Addition of new ‘wp_body_open’ hook.

Starting from WordPress 5.2 a new function is added – wp_body_open() – that is used to trigger a wp_body_open action. The intention of this action is to allow people to add things – like a <script> tag – directly inside the body of a page.

Themes should start adding this hook to their themes as soon as 5.2 releases. The function should be placed inside of the <body> tag immediately after it is opened like so:

<body <?php body_class(); ?>>
<?php wp_body_open(); ?>

See also the notes at the end of this post and what Justin says in his comment for alternative acceptable ways to add the new hook to your theme.

Use of this hook is a plugin-territory item so themes are unlikely to be doing anything other than adding the tag to the template in the correct spot.

Bear in mind that using this hook should be reserved for output of unseen elements like <script> tags or additional metadata. It should not be used to add arbitrary HTML content to a page that could (and probably would) break layouts or lead to unexpected situations.

Backwards Compatibility

UPDATE: see this comment for an alternative:

Additionally for backwards compatibility it is recommended you use a shim to add support on old WP versions and prevent your theme throwing a fatal error for undefined function use. The shim that is suggested looks like this:

if ( ! function_exists( 'wp_body_open' ) ) {
        function wp_body_open() {
                do_action( 'wp_body_open' );

It has also been pointed out that you could call the do_action directly where the wp_body_open() function is placed in my first example (and where it is in the core themes). This removes any need for backwards compatibility code. My personal suggestion is to use the function + shim method because that is how core looks to be handling it – however calling do_action directly would also be fine.

X-post: Call for Testing: wp-theme-auditor

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X-post: Strengths and Challenges: Organization

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Theme Licencing Reminder

The Theme Directory contains only themes which are considered 100% GPL or GPL compatible. This includes the code and all of the bundled assets of a theme.

In Theme Reviews I see 3 different types of licence issue pop up in many themes.

  • Missing licence declarations.
  • Images or assets used under a non-compatible licence for the GPL.
  • Assets or other code not documented or attribution removed.

Missing Licence or Copyrights Declarations

Themes should have a licence declaration in the header of the style.css file as well as a licence and copyrights declaration inside of their readme.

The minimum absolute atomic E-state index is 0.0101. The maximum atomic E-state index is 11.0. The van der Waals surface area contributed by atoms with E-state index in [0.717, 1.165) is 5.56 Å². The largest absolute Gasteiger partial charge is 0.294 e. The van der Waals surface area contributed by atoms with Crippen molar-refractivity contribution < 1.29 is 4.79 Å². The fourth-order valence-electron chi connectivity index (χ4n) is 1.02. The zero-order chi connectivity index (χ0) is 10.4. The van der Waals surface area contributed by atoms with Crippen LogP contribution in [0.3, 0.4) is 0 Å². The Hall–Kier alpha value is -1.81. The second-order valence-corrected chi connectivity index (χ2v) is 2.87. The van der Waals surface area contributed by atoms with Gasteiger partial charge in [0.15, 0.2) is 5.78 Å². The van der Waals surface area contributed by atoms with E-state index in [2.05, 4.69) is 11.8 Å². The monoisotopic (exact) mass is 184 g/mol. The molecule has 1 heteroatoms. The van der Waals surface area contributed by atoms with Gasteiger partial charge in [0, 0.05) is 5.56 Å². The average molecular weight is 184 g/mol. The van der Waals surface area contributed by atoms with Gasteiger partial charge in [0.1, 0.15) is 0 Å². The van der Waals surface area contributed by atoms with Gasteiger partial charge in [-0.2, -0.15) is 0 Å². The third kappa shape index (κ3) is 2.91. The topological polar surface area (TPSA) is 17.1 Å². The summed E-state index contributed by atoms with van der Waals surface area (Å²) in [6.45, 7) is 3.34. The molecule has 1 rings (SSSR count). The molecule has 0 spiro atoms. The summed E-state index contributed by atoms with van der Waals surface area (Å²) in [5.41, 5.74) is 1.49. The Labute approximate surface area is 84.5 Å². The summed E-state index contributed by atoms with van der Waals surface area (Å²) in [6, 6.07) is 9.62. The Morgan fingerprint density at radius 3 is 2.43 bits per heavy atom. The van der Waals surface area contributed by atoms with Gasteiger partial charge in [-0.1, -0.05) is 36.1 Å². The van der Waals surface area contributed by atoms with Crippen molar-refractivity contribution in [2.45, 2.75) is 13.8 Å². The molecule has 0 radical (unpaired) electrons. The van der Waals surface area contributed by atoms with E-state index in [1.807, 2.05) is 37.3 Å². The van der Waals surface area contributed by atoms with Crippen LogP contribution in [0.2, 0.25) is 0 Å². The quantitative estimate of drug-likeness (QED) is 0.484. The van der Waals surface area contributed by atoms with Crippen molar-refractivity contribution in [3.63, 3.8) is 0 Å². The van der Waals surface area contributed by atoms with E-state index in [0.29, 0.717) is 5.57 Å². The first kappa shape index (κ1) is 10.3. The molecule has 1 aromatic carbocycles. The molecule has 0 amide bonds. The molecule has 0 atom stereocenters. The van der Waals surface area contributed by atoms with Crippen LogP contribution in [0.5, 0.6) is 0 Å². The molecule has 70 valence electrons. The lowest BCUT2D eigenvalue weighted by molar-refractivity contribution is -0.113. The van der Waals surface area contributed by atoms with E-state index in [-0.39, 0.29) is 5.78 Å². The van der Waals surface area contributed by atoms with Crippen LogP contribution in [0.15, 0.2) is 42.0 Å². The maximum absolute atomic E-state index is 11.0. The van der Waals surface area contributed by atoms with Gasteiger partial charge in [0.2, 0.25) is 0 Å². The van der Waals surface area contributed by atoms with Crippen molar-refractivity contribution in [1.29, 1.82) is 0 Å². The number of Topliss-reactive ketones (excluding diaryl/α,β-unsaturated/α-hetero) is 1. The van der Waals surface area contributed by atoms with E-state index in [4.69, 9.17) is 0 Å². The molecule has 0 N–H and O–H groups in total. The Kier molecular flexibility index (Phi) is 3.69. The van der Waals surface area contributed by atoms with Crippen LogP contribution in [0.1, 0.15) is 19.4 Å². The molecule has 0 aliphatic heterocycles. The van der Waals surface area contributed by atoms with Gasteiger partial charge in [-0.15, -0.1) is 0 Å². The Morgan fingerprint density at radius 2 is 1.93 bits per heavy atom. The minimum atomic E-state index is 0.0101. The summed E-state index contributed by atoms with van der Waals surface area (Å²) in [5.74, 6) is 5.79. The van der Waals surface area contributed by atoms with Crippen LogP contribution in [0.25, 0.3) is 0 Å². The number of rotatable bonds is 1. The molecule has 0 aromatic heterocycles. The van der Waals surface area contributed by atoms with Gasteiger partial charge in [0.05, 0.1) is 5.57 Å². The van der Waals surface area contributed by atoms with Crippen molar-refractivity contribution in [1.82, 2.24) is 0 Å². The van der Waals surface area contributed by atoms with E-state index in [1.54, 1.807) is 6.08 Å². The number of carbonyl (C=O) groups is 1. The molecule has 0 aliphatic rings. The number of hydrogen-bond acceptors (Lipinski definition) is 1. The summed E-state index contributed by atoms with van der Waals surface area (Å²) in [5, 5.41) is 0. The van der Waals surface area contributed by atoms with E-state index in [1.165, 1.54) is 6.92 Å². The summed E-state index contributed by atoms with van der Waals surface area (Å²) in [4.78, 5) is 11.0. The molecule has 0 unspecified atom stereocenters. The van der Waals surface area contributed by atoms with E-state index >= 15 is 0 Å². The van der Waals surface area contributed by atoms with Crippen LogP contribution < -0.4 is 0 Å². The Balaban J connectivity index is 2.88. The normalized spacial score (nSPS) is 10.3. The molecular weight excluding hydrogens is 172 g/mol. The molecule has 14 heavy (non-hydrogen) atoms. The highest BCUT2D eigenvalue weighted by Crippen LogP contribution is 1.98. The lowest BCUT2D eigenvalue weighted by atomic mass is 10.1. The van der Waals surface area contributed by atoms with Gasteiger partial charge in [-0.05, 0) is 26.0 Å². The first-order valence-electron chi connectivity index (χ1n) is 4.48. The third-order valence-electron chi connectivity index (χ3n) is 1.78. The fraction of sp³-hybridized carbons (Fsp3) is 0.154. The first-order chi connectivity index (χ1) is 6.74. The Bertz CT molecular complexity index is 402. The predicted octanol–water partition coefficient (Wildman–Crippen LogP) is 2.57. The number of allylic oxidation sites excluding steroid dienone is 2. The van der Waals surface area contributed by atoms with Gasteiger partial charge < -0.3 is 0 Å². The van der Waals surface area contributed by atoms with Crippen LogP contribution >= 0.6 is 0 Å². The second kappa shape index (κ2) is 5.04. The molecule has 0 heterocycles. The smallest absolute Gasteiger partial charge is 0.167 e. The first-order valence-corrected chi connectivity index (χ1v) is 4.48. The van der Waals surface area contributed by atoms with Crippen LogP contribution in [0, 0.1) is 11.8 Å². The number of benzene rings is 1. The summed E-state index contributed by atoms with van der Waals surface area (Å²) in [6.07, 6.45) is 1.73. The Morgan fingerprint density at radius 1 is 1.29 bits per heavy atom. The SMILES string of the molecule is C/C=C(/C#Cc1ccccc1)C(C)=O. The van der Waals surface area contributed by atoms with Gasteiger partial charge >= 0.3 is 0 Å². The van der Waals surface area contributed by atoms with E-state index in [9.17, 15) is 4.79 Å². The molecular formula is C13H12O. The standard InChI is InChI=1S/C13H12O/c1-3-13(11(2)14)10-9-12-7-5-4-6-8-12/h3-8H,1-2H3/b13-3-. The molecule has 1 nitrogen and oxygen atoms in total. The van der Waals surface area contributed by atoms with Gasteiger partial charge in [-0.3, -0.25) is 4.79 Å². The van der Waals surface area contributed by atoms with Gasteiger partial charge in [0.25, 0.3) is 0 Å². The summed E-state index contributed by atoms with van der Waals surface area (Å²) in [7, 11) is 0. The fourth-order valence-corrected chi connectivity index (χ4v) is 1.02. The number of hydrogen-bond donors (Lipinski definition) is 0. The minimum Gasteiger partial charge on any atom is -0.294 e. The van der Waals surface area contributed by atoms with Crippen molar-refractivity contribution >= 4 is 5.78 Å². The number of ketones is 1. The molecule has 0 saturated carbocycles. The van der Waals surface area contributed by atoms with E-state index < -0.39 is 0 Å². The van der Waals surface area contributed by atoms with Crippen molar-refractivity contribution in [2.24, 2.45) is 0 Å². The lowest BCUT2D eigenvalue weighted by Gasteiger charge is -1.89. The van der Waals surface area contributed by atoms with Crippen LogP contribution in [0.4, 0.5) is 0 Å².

The preferred copyrights statement uses the following format (where Fred is the theme name and Joe Smith as the author):

Fred WordPress Theme, Copyright 2019 Joe Smith. Fred is distributed under the terms of the GNU GPL

In addition to that you should include a licence declaration in the file header comment of each source file of the theme.

Images and Other Assets

Image issues have been touched on recently in the post about Pixabay images and in other posts in the past. Issues with licencing based on the Theme Review Team policy about them have been common recently so to clarify:

All of the images used in a theme for the .org directory should be shared under a GPL compatible licence – one such licence suitable for images is CC0. Other licences may be appropriate too.

Licences which limit the distribution of an image, or it’s use in other ways not covered by the GPL, are not accepted. This is because adding such limitations is not in the spirit of the GPL or in line with the 4 core freedoms of open source software which WordPress follows as part of it’s core philosophy.

Other assets, such as CSS or fonts, should also be shared under a GPL compatible licence. We have a list of some GPL compatible font licences.

Missing Information about Third-Party Assets

Any code used from a 3rd party resource should have a declaration of it’s use (in a ==Resources== section of your readme is ideal).

The licence you use the resource under must be GPL compatible and you must not remove the original authors copyrights notice. You also must clearly state if you modified the source.

Release of the Theme Sniffer plugin

After a long time of refactoring and improving the plugin, the Theme Review team is proud to announce that we’ve released the Theme Sniffer plugin to the plugin repository.

Theme Sniffer is a plugin utilising custom sniffs for PHP_CodeSniffer that statically analyses your theme and ensures that it adheres to WordPress coding conventions, as well as checking your code against PHP version compatibility.

Themes are not required to pass the Theme Sniffer scan without warnings or errors to be included in the theme directory but all reviewers are encouraged to use this plugin to help them review themes quicker.

Theme Sniffer plugin page

The plugin is actively developed on Github, so if you wish to contribute you can start there. Also, if you find any issue with the plugin, feel free to open an issue on the repository.

You can find an entry in the handbook about the usage and some clarification regarding the sniff results interpretation.

#plugin, #theme-sniffer, #trt